Collins: AwesomenessTV [which DreamWorks Animation bought May 1 for $33 million] is a channel that really gets it. It’s from TV producer Brian Robbins, who worked with The CW a lot. Rainn Wilson, who launched Soul Pancake, is doing a great job. He’s at 300,000 subscribers. There’s an Asian-American-themed channel called You Offend Me, You Offend My Family, often referred to by the acronym YOMYOMF, which is a collaboration, and one of the folks involved is Justin Lin, the director of Fast & Furious. They’re approaching 500,000 subscribers, a really meaningful number on the platform.
THR: In the wake of the DreamWorks Animation deal and Time Warner’s investment in Maker Studios, why do these experts in creating content need to buy digital companies rather than create their own?
Collins: You can really get there both ways, but as is often true, an acquisition can help get access to key audiences faster. There is a whole generation of consumers on YouTube who have grown up on the Internet, are always connected through mobile devices and spend their time creating and curating content for social communities. This audience — we call them Generation C — influences more than $500 billion in consumer spending and can be challenging to reach through traditional mediums.
THR: What’s your favorite channel?
Collins: I really like Freddie Wong’s, whose channel is a top 10 channel. I also like a show on The Drive Network called Driven that is very cinematic and all about automobiles.
THR: We hear you’re getting $8 CPMs, which would be higher than average for web video but lower than Hulu. How do you get that closer to TV levels?
Collins: Without commenting on whether $8 is the right starting point, CPMs do fluctuate based on seasonality and domestic rather than foreign audiences. The one thing that always remains constant is that advertisers follow the audience. They did so when network TV expanded into cable, and we see it now as print audiences shift online. Advertisers are learning that through YouTube, they can develop deeper relationships with their consumers driven by engagement. When consumers are engaged, they are loyal.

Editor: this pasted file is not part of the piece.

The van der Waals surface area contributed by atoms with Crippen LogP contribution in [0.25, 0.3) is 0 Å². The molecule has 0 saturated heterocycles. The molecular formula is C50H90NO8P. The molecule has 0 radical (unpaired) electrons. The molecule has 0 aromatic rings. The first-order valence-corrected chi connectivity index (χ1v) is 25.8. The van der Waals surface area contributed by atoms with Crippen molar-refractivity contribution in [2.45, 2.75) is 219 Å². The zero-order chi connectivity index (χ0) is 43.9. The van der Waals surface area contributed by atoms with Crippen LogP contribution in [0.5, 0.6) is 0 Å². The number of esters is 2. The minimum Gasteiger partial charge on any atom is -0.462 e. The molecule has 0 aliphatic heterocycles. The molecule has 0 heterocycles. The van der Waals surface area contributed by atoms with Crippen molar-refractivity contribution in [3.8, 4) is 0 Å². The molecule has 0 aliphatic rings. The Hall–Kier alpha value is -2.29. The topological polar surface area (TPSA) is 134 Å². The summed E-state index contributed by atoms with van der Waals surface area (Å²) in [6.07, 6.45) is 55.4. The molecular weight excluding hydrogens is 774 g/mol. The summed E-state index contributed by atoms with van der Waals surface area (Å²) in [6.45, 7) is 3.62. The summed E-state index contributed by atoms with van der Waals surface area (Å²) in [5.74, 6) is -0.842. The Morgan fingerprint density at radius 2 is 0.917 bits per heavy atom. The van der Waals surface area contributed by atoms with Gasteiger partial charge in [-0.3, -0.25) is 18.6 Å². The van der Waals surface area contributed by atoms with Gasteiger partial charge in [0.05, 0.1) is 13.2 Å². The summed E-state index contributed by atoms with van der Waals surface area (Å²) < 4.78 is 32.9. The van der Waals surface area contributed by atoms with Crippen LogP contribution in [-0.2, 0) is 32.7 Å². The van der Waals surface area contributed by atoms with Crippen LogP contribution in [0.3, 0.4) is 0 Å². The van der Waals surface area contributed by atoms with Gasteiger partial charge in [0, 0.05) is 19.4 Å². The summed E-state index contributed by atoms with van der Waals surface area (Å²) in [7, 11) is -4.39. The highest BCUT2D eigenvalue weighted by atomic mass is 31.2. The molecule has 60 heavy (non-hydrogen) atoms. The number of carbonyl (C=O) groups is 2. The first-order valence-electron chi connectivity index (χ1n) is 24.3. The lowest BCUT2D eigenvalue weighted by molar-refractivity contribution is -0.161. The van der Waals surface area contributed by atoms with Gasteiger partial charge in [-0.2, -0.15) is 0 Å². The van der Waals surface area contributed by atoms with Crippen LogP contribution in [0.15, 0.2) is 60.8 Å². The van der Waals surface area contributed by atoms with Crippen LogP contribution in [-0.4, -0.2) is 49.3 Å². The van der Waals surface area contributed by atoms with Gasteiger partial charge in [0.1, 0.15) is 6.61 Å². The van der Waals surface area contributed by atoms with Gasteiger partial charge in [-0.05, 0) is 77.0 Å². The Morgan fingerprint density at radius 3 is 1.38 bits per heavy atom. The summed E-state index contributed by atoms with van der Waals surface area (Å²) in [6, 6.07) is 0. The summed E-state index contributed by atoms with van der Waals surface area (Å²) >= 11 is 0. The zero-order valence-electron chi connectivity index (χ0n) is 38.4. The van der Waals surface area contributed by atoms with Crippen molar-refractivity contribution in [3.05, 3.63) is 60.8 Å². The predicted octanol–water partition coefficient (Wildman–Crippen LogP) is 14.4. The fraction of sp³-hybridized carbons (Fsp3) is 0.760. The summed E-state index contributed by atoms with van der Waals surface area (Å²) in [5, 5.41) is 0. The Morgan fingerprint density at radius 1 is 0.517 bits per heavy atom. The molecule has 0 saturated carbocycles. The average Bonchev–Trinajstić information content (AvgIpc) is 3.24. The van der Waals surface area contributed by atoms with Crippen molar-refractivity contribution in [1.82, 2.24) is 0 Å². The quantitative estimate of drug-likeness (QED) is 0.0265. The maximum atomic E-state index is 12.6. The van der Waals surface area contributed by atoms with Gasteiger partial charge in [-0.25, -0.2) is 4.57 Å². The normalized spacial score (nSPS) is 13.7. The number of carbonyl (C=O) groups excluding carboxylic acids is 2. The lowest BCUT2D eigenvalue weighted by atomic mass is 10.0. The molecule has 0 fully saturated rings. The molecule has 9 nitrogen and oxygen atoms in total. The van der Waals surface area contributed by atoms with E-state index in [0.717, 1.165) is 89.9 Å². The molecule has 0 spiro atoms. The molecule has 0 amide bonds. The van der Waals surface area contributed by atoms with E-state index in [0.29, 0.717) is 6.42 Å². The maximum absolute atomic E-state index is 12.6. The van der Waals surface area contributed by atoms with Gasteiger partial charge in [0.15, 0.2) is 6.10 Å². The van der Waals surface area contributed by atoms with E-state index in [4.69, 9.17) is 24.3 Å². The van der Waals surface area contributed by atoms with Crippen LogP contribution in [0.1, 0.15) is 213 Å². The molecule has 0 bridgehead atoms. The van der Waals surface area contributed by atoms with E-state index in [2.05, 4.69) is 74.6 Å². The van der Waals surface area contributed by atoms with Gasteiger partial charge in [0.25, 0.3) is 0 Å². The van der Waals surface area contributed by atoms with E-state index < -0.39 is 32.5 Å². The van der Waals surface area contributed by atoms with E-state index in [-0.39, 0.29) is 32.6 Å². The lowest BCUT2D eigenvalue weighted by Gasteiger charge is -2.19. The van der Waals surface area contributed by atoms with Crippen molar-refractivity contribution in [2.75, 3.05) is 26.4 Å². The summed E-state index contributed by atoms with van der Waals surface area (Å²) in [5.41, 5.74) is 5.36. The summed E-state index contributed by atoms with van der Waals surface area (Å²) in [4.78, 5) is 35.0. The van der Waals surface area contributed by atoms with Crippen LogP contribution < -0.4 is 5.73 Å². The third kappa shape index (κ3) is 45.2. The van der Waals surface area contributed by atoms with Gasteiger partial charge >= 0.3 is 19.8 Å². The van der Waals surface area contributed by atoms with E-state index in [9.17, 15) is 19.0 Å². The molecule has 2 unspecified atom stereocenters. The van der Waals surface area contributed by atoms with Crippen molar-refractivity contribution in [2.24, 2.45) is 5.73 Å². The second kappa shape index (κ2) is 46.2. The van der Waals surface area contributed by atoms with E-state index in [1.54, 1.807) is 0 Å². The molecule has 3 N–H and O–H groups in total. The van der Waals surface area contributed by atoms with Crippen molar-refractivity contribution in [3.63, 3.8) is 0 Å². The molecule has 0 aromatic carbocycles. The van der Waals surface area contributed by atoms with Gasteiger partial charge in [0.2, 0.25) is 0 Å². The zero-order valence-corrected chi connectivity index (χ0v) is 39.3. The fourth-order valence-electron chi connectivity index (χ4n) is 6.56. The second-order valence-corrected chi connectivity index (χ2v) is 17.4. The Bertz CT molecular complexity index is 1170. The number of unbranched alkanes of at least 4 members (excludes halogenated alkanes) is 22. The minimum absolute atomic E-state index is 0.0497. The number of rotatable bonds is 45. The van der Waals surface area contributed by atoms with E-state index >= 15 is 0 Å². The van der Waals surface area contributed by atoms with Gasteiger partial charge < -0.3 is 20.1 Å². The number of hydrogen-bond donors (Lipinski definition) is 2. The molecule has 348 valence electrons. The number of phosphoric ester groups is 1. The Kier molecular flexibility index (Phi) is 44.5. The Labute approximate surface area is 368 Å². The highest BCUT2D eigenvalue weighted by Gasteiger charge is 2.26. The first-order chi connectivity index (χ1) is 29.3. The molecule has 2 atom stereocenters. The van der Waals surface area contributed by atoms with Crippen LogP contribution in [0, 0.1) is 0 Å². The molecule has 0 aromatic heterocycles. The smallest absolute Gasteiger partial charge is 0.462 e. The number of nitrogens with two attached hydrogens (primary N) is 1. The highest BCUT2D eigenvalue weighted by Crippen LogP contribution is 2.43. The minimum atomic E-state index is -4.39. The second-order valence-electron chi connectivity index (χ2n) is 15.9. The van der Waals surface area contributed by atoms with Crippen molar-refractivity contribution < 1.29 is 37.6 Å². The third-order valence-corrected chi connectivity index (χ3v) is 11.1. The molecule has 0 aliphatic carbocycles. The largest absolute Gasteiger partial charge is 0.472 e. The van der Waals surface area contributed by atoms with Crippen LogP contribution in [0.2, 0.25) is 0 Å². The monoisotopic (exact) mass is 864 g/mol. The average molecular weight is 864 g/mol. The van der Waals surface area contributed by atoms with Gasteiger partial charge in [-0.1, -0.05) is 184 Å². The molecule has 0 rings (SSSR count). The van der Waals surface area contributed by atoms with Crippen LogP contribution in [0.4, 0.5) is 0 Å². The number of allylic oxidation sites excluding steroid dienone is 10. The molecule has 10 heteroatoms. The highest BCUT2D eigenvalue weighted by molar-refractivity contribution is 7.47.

THR: Can you name the “funded channels” that have paid back the money YouTube advanced?
Collins: No comment.
THR: Do you encourage cord-cutting so TV watchers can spend more time on YouTube?
Collins: First off, let me say that we’re not competing with TV, we complement it. Screen time is growing — it’s not a zero sum game, and there are enough viewers for all of us. Over the past year, we’ve actually seen many of our channels partner with TV networks — Fox with WIGS and AMC with Nerdist’s All-Star Celebrity Bowling, to name a few. But one of the biggest cross-platform TV successes that we’ve seen is with Ellen DeGeneres and Jimmy Kimmel, who are building big audiences by issuing user-generated-content challenges and featuring YouTube stars on their shows. Ellen is actually the No. 1 TV celebrity on all of YouTube with more than 1.7 billion video views.
THR: Any Hollywood creators you’d like to see working on YouTube?
Collins: George Lucas. He’s been an early adopter of technology, and ILM is a great example. Others would be James Cameron — it would be great to see him come back, because he actually shot 80 percent of Avatar in this building before we arrived, and I understand he likes the Playa Vista campus a lot. Disney/Pixar’s John Lasseter, because of how he’s advanced animation, and Michael Mann, because I personally would like to work with him. He’s a great storyteller.
THR: YouTube recently held its second annual upfront presentation. How are you persuading brands to spend less on traditional TV and more on YouTube?
Collins: The upfronts went really well. In the past year, we’ve seen the top 100 advertisers buying media on the platform, and we have 200 times more video advertisers than the average U.S. television network. Many brands — like Pepsi and Samsung — also are building channels on the platform and finding new ways to directly engage their consumers.
THR: But do viewers pay attention to ads that run on YouTube?
Collins: We’ve learned that skippable ads work well for the audience and for advertisers. It’s great for viewers because they only watch the ads they care about. And it’s an incredibly compelling value proposition for advertisers because they only get charged when someone is choosing to watch their ad, which typically happens between 15 to 45 percent of the time.